Watermelon Health Benefits & Tips

Everyone loves a big piece of thirst-quenching watermelon on a hot day; it is so refreshing.  I love watermelon and can easily eat a quarter of one in one sitting!

“When one has tasted watermelon, he knows what angels eat.” –Mark Twain

Did you know that is it also nutrition packed too? Yes, watermelon is 92 percent water, but that other 8 percent is filled with good nutrition and amazing health benefits; so many benefits that we consider it a powerfood and give weekend web Watermelon BootCamps with it.

Health Benefits of Watermelon:

1. Watermelon is extremely alkaline-forming in the body. There are a host of benefits to this.

2. Watermelon is the lycopene leader among fresh fruits and vegetables. Deep red varieties of watermelon have replaced the tomato as the lycopene king. The red pigment — also found in apricots, pink grapefruit, and papaya — is an important antioxidant. It has been found to be helpful in reducing the risk of prostate, breast, and endometrial cancers, as well as lung and colon cancer. Lycopene’s ability to neutralize singlet oxygen radicals was better then the antioxidant abilities of beta-carotene and vitamin E.  (Source: Archives of Biochemistry and Biophysics in 1989)

3. Watermelon may have Viagra-like effect. It contains citrulline, which can trigger production of a compound in the body that helps relax the body’s blood vessels, in a way similar to what happens when a man takes Viagra, according to a Texas A&M study.

4. Watermelon is a diuretic and was a homeopathic treatment for kidney patients before dialysis became widespread.

5. Watermelon is a very good source of potassium; it helps muscle and nerve function. It can ease inflammation that contributes to conditions like asthma, atherosclerosis, diabetes, colon cancer, and arthritis.

6. Watermelon is a certified heart healthy food by the American Heart Association.

I am so happy to know all the benefits to this favorite summer fruit of mine. Watermelon is often all I have for breakfast and it always amazes me that I feel full for hours afterwards.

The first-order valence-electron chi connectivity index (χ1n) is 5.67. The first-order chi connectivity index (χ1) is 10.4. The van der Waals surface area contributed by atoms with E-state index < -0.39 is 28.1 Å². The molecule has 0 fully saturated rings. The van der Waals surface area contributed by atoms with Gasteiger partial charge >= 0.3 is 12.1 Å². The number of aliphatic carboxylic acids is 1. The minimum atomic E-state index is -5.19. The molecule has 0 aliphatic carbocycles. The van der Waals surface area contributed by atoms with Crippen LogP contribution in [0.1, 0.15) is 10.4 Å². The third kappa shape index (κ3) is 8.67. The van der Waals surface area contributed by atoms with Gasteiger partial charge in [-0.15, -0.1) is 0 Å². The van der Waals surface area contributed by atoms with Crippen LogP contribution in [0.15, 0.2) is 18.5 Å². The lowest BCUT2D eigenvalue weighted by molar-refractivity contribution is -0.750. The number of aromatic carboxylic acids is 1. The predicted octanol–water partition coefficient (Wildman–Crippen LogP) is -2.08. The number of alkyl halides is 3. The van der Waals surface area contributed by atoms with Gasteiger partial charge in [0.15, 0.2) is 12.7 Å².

It is also true that watermelon is high in sugar, with 10 grams per cup. But think about it, what is a better choice: a candy bar or a nutritious piece of watermelon?

watermelon and kiwi cube

Watermelon Nutrition Facts:

  • Excellent source of vitamin C.
  • Very good source of vitamin A.
  • Good source of potassium and magnesium.
  • Small amounts of most of the B vitamins.
  • Trace amounts of vitamin K and pantothenic acid.
  • Lots of trace amount minerals (copper, iron, manganese, selenium and zinc)
  • Over 6888 mcg of lycopene.
  • Supplies 2 percent of daily fiber needs.
  • Only 45 calories per cup, so it is an ideal diet food.
  • Fat free. Well, almost: 1 cup of diced watermelon has .23 grams of fat.
  • Only .02 grams of saturated fat in 1 cup of diced watermelon.
  • No cholesterol, caffeine or alcohol (I find it funny that this info is included in the breakdown).
  • Low sodium: 1.52 mg in 1 cup of diced watermelon.
  • There is even 1 gram of protein in 1 cup of diced watermelon.

(Source: whfoods.com)

Is it a fruit or a vegetable?

Watermelon is considered a vegetable by some. It is related to the squash and pumpkin family and is grown as a vegetable crop, using vegetable production systems.

“Watermelon is the fruit of a plant originally from a vine of southern Africa. Like the pepper, tomato and pumpkin, it is the ripened ovary of a seed plant and its contents, which, botanically speaking, make it fruit.” Calgary Herald

In China, watermelon is stir-fried, stewed and often pickled and used as a vegetable.

Well whatever! It is a fruit as far as I am concerned.

So let’s have a little watermelon fun.

Watermelon Facts and Trivia:

  • 2012 US National Watermelon Queen Katelyn Kelly says: “Canadians love watermelon. This is where we export most of our watermelon.”
  • It was 5,000 years ago that the first recorded watermelon harvest occurred in Egypt and they shared them with the rest of civilization in the 10th century.
  • Over 1,200 varieties of watermelon are grown worldwide. About 200-300 varieties are grown in the U.S. and Mexico.
  • This fruit was held in such regard that it was placed in the tombs of many Egyptian kings.
  • The word watermelon first appeared in the English dictionary in 1615.
  • In China and Japan, watermelon is a popular gift to bring a host.
  • Watermelons come in many shapes and sizes; the newest shape is a square watermelon. The Japanese created them to save space; the watermelon are of exact dimensions of Japanese refrigerators, allowing a full grown watermelon to fit precisely.
  • Early explorers used watermelons as canteens.
  • After a watermelon was thrown at Roman Governor Demosthenes, he placed the watermelon on his head and thanked the thrower for giving him with a helmet to wear as he fought Philip of Macedonia.
  • U.S. ranks fourth in the world growing watermelons. It is grown in 44 states, mostly Florida, Texas, California, Georgia, and Arizona.  In 1999 over 4 billion pounds of watermelon were produced in the US.
  • Watermelon is grown in over 96 countries worldwide.
  • A giant watermelon weighing a watery 268.8 pounds was grown in Arkansas by Lloyd Bright, earning the Guinness World Record for heaviest watermelon in September of 2005.